noun[mass noun] formal
- While a small trade-off may take place for a new subway entrance or refurbished park, Governor's Island, an enormous opportunity, has languished in picturesque desuetude since its transfer from the federal government in 2003.
- Shrines fallen into desuetude were primed with sequestered objects and reprimed with new castings.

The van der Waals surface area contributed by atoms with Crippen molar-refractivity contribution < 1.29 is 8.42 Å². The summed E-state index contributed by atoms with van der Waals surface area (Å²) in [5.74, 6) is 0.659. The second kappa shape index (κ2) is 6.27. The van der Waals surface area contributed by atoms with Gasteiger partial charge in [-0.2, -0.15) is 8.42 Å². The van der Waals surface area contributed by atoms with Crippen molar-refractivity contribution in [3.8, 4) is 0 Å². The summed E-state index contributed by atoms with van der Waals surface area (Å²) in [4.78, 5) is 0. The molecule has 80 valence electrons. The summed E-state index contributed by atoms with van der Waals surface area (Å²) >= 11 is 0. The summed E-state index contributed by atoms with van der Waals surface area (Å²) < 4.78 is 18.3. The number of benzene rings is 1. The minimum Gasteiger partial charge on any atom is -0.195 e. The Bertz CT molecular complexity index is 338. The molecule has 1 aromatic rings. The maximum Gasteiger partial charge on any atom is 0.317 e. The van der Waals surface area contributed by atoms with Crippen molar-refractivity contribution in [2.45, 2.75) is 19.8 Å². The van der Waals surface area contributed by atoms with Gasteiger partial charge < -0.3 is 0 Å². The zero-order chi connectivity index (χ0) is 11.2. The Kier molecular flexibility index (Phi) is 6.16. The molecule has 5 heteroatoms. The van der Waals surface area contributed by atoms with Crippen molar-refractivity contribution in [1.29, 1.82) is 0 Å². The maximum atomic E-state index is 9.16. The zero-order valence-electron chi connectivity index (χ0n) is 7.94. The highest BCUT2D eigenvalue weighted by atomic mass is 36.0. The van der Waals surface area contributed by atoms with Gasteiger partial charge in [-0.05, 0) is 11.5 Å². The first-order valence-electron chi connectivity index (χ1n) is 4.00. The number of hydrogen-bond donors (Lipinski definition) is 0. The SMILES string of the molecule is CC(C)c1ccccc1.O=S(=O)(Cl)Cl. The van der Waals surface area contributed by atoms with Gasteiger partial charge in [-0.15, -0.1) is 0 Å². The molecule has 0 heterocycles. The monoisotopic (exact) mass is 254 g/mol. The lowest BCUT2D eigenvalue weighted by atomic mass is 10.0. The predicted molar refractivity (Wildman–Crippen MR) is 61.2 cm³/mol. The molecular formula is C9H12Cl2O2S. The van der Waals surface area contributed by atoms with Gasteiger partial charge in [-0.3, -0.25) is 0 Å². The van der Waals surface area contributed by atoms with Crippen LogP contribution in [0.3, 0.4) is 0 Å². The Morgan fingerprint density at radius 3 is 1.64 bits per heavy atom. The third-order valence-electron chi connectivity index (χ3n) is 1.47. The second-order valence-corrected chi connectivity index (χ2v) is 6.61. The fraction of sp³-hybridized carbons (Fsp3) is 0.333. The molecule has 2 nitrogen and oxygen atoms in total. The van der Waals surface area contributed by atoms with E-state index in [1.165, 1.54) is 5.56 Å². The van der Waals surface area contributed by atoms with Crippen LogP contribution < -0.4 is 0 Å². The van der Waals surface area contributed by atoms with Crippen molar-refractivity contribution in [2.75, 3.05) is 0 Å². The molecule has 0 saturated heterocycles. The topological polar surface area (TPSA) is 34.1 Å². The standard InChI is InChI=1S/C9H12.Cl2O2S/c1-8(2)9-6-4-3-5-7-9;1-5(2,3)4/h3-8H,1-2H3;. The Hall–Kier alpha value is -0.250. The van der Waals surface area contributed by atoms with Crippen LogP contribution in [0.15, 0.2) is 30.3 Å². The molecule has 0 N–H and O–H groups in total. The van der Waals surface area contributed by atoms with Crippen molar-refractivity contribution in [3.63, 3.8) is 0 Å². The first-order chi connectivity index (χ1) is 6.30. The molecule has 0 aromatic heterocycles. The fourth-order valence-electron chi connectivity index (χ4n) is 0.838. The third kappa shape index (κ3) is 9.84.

- He shakes his head at the thought of these bygone decencies now fallen into desuetude.
Early 17th century (in the sense 'cessation'): from French, from Latin desuetudo, from desuet- 'made unaccustomed', from the verb desuescere, from de- (expressing reversal) + suescere 'be accustomed'.
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